The governors of Washington, Oregon, and California are considering plans for a “green freeway” that would see alternative fueling stations implemented along Interstate 5 from Canada to Mexico. As the plan stands, motorists eventually would be able to pull off at I-5 rest stops for more than a cup of coffee and roadside relief: They also would be able to charge, or swap out, their electric-vehicle batteries or fill their tanks with biodiesel, ethanol, hydrogen or compressed natural gas [The Seattle Times].
Opponents to the plan say it would compete with private businesses, but Jeff Doyle from Washington’s Department of Transportation said the state wouldn’t want alternative-fuel stations to disrupt rest-area traffic, so contract companies would have to provide small, low-profile setups. Doyle added that rest-stop fueling sites would be self-service and likely to have little or no on-site staffing [The Seattle Times]. While the plan is facing many rounds of approval before it can become a reality, it does fit into the new administration’s push for green jobs and it would most likely qualify for stimulus money that would get the project going [EcoGeek].
California is striking a blow against obesity and heart disease: On Friday, Governor Arnold Schwarzenegger signed a bill outlawing the use of trans fats in all restaurants and bakeries. The bill creates the first state-wide ban of trans fats, but follows the path set out by cities like New York City and Philadelphia, which have already evicted the substance from restaurants within city limits.
Trans fats are created by pumping hydrogen into liquid oil at high temperature, a process called partial hydrogenation. The process results in an inexpensive fat that prolongs the shelf life and appearance of packaged foods and that, many fast-food restaurants say, helps make cooked food crisp and flavorful [The New York Times]. The artificial fats have been shown to increase levels of “bad” cholesterol and decrease levels of “good” cholesterol, and are therefore linked to heart disease.
Just weeks after the U.S. Senate failed to pass a sweeping set of regulations to slow global warming, the state of California is pointing the way forward. California air regulators today announced a bold plan to slash greenhouse gas emissions that would alter the way utilities generate electricity, automakers build cars and developers construct buildings, and launch the nation’s broadest market in carbon-credit trading [Los Angeles Times].
The 99-page document really marks the beginning of negotiations over the finer policy details; that debate will continue until the end of 2010. One point of contention is the state’s proposal to force automakers to curb emissions of greenhouse gases from new California vehicles more quickly than required under federal mileage standards – a proposal currently blocked by the Bush administration [Sacramento Bee].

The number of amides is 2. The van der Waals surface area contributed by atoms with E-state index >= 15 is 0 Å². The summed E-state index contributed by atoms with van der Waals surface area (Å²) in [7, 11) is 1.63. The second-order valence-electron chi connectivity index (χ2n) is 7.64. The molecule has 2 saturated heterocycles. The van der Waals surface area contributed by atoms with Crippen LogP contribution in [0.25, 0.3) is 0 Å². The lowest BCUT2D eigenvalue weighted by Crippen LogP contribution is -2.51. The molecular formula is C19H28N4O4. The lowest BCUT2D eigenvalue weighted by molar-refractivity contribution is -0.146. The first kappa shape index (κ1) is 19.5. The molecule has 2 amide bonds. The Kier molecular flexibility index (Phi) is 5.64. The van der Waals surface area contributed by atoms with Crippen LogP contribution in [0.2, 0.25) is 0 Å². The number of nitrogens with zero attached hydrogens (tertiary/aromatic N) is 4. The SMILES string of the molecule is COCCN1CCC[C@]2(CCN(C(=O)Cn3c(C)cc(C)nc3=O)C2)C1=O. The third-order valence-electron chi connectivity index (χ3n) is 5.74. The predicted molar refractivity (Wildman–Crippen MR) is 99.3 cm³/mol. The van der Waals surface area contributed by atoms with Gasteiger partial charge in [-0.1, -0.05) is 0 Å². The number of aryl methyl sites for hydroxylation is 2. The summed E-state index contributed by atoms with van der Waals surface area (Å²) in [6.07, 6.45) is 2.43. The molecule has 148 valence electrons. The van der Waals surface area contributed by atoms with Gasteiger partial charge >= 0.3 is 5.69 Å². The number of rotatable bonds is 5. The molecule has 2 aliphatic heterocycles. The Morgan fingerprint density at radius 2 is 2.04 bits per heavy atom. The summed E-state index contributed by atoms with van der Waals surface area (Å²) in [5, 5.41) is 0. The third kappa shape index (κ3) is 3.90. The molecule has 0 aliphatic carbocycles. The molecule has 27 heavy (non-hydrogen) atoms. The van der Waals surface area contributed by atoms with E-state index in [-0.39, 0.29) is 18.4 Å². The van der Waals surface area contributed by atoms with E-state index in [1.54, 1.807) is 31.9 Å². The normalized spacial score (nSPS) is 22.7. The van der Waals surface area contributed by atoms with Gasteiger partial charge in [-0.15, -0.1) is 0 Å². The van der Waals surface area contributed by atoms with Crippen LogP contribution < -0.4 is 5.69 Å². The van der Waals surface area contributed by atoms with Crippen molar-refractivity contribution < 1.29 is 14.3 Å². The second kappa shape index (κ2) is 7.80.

As Americans grimly fill up their cars with $4 per gallon gas and worry about turning up the air conditioning at home, they may well be wondering: Can’t we dig up some more oil and gas from somewhere? Well, their government representatives are feeling that pain, and are scrambling to offer new policies that would allow more oil and gas drilling.
Some U.S. Representatives have called, once again, for drilling in the Alaskan National Wildlife Refuge (ANWR), and the bill is reportedly gaining support among moderate Republicans. Meanwhile, Republican presidential candidate John McCain is making headlines by calling for an end to a 27-year-old ban on offshore drilling. McCain says he still opposes drilling in the “pristine” natural setting of ANWR, but sees renewed domestic drilling as the only way out of the current energy crisis.
It’s official: California is in a state-wide drought, according to Governor Arnold Schwarzenegger. Following the driest spring in 88 years, the state’s reservoirs are low, its farmers are complaining, and its forests are tinder-dry, which may lead to more forest fires like the one that scorched the Santa Cruz mountains two weeks ago.
In giving the current dry spell the official “drought” stamp for the first time since 1991, the governor cleared the way for water transfers to stricken areas and a possible infusion of federal aid to speed water conservation projects. But Schwarzenegger stopped short of declaring a water emergency, which would permit water rationing.
Some researchers have wondered whether the state is already suffering the early effects of global warming, which is predicted to alter California ecosystems by raising temperatures, and thus allowing less snow to build up in the mountains of Northern California.